In 2017, society still expects women to keep quiet, move aside for men, and comply to the rules. Lindy West's courageous and humorous memoir, Shrill, details her journey in breaking free from these expectations as a successful stand-up comic, popular internet writer, and fat woman. She blends the personal and the political well, moving from how she developed her love of comedy to how she confronted sexist bosses and internet trolls. West addresses an array of unpleasant subjects - misogyny, rape culture, fatphobia, etc. - with admirable self-awareness and an important thesis: we must stop men from harassing women, and we must empower women to speak up against this harassment. The jokes she injects into several sections of this book speak to the power and precision of her voice, that she can both view herself with self-deprecating humor and still slay the patriarchy with her insights. One of the many quotes I loved:

“Women matter. Women are half of us. When you raise every woman to believe that we are insignificant, that we are broken, that we are sick, that the only cure is starvation and restraint and smallness; when you pit women against one another, keep us shackled by shame and hunger, obsessing over our flaws rather than our power and potential; when you leverage all of that to sap our money and our time—that moves the rudder of the world. It steers humanity toward conservatism and walls and the narrow interests of men, and it keeps us adrift in waters where women’s safety and humanity are secondary to men’s pleasure and convenience.”

I appreciated so much about Shrill, and out of all of its stellar qualities, I really connected with West's honesty about her struggle. She writes about how, as a fat, opinionated woman on the internet, she receives so much toxic vitriol from men who cannot stomach the idea of a large, outspoken woman sharing her brilliant ideas and cultivating success in the world. West articulates how she overcomes men's discriminatory views toward women, and she also shares the pain and heartbreak these men made her feel. Her willingness to expose this deep reservoir of emotion within herself moved me, and I could not help but cheer for her as she turned her sorrow into art and activism time and time again. In 2017, the era of toxic masculinity and unregulated racism, we need more loud women (who also understand white privilege) like West more than ever, as well as men who will guide other men to a more loving path. I would recommend Shrill to everyone in search of a fierce, funny, and oh-so-necessary read. I will end this review with a quote from the end of the book, a snippet of West's final rallying cry for us all:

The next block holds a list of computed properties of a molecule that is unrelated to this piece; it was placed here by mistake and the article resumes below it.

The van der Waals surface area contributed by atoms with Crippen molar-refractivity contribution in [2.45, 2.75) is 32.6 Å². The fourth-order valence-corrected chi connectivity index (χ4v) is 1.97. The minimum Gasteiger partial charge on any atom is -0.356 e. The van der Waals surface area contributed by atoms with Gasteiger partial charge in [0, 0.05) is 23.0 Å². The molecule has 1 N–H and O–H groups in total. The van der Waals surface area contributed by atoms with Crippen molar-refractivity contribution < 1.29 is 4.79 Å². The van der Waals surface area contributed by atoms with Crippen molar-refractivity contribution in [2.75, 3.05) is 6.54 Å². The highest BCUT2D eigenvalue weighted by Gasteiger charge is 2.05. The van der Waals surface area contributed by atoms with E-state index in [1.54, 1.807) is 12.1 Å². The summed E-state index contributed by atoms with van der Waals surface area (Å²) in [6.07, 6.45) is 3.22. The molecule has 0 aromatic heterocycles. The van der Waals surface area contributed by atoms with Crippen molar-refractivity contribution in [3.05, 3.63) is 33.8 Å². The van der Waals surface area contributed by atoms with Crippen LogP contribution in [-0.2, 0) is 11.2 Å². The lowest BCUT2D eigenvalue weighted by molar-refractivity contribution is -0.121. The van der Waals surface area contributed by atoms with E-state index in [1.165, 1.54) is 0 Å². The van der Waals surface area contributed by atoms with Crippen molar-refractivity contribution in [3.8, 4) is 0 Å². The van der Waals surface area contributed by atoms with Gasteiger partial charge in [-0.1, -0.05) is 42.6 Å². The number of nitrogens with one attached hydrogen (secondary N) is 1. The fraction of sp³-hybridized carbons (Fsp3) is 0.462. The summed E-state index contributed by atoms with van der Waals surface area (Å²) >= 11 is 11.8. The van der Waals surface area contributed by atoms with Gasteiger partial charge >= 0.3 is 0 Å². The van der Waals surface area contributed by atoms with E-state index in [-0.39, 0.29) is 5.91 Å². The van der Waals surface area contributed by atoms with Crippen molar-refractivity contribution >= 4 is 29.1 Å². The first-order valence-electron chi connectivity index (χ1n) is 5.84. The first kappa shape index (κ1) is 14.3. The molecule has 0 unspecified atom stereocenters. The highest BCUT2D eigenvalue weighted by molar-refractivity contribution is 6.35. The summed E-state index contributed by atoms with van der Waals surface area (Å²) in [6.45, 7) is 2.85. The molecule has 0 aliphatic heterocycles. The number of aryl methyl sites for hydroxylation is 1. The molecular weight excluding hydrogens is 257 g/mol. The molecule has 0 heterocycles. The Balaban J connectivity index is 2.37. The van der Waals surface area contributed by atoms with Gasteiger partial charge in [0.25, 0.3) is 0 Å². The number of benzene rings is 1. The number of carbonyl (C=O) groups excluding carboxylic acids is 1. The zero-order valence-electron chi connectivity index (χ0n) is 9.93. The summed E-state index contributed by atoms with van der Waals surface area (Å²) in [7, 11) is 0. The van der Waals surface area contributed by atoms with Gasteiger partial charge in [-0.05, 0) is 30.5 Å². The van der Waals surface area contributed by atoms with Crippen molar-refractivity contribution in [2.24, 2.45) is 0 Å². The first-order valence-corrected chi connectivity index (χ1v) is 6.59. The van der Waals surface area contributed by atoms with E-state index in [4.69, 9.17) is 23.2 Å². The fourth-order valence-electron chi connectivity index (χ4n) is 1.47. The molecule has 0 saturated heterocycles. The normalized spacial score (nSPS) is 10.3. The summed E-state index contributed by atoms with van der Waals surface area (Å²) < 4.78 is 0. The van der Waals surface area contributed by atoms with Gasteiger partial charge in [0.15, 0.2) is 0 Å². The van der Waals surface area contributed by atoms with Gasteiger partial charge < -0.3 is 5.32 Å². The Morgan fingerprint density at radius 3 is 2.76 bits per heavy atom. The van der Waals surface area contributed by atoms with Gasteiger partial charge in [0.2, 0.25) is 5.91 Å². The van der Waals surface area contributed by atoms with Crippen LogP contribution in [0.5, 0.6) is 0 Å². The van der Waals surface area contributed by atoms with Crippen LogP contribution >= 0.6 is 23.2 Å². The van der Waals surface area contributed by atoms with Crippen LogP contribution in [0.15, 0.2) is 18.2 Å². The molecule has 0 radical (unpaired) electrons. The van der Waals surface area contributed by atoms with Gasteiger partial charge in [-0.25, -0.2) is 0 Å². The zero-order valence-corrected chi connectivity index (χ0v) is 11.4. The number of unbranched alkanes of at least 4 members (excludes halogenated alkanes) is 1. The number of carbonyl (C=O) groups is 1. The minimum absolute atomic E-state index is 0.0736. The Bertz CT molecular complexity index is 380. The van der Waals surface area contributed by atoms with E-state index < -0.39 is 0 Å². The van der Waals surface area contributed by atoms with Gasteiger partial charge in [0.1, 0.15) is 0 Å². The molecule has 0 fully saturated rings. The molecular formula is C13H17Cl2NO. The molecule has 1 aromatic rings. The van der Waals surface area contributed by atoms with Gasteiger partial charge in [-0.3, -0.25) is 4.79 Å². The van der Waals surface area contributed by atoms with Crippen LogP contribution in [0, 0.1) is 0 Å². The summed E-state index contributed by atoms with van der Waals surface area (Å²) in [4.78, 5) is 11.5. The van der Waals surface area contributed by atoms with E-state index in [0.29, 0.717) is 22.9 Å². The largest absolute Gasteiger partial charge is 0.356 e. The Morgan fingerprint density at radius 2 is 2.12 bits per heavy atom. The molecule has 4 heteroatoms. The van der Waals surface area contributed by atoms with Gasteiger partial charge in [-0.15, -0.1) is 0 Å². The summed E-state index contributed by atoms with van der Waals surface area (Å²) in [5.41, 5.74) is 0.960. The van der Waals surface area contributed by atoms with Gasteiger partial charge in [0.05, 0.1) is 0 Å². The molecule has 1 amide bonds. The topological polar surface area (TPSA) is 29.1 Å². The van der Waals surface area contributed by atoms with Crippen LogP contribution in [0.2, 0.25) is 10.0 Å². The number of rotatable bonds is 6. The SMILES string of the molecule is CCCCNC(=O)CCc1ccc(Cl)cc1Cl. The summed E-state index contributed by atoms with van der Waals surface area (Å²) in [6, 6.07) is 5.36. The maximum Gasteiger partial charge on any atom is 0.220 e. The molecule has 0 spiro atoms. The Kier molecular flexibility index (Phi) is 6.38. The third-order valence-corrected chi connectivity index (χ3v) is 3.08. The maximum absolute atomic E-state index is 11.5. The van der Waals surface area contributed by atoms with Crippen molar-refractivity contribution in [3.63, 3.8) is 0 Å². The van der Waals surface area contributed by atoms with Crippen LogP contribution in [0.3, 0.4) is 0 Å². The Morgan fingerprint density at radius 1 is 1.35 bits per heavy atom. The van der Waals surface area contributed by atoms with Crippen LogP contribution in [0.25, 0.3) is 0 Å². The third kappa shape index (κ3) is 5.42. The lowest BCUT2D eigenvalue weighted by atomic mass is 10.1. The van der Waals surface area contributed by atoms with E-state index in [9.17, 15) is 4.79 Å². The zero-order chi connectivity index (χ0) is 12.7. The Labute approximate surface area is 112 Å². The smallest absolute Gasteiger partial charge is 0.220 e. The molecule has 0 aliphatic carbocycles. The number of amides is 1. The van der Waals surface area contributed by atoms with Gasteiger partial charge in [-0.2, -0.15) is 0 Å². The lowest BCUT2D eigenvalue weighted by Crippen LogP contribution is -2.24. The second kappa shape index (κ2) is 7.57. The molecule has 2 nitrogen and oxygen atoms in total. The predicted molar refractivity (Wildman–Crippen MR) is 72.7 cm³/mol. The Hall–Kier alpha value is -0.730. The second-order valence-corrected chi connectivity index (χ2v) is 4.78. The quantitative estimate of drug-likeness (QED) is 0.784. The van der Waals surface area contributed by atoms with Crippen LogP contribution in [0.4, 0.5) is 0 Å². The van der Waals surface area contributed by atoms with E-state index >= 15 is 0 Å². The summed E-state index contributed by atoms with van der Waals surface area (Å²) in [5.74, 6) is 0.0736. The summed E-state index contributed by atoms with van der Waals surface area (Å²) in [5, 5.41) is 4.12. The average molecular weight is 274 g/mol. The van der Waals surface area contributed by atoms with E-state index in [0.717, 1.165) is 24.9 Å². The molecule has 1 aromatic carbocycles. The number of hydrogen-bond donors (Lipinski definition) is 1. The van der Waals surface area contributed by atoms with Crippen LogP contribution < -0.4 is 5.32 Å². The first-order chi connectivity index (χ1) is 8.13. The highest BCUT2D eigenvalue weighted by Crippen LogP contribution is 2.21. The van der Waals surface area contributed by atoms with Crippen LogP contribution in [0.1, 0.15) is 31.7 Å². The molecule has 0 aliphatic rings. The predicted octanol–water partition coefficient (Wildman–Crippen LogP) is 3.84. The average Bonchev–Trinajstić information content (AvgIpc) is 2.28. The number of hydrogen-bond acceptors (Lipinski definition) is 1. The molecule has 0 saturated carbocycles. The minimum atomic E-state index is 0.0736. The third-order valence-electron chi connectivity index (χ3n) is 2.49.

"I think the most important thing I do in my professional life today is delivering public, impermeable "no"s and sticking to them. I say no to people who prioritize being cool over being good. I say no to misogynists who want to weaponize my body against me. I say not o men who feel entitled to my attention and reverence, who treat everything the light touches as a resource for them to burn. I say no to religious zealots who insist that I am less important than an embryo. I say no to my own instinct to stay quiet...

... It's a way of kicking down the boundaries that society has set for women - be compliant, be a caregiver, be quiet - and erecting my own. I will do this; I will not do that. You believe in my subjugation; I don't have to be nice to you. I am busy; my time is not a public commodity. You are boring; go away.

That is world-building.
Profile Image for Jenny (Reading Envy).
3,876 reviews3,037 followers
June 7, 2016
I have been a big fan of Lindy West for a few years now. I use one of her stories from Back Fence PDX when I teach Storytelling, as a jump off point to encourage students to tell about a time they overcame adversity. When I heard she was coming out with a book, I was excited, and knew I'd want it in audio. This was no mistake! This was the book I needed even though I didn't know I needed it!

Lindy covers fat shaming, feminism, abortion, marriage, and internet trolls - if you know her work at all none of these topics should be a surprise. She continues to fearlessly write for the internet despite horrific trolling experiences, and perhaps, she and I like to think, she has had a hand in changing the culture from being permissive about online harassment. One can only hope.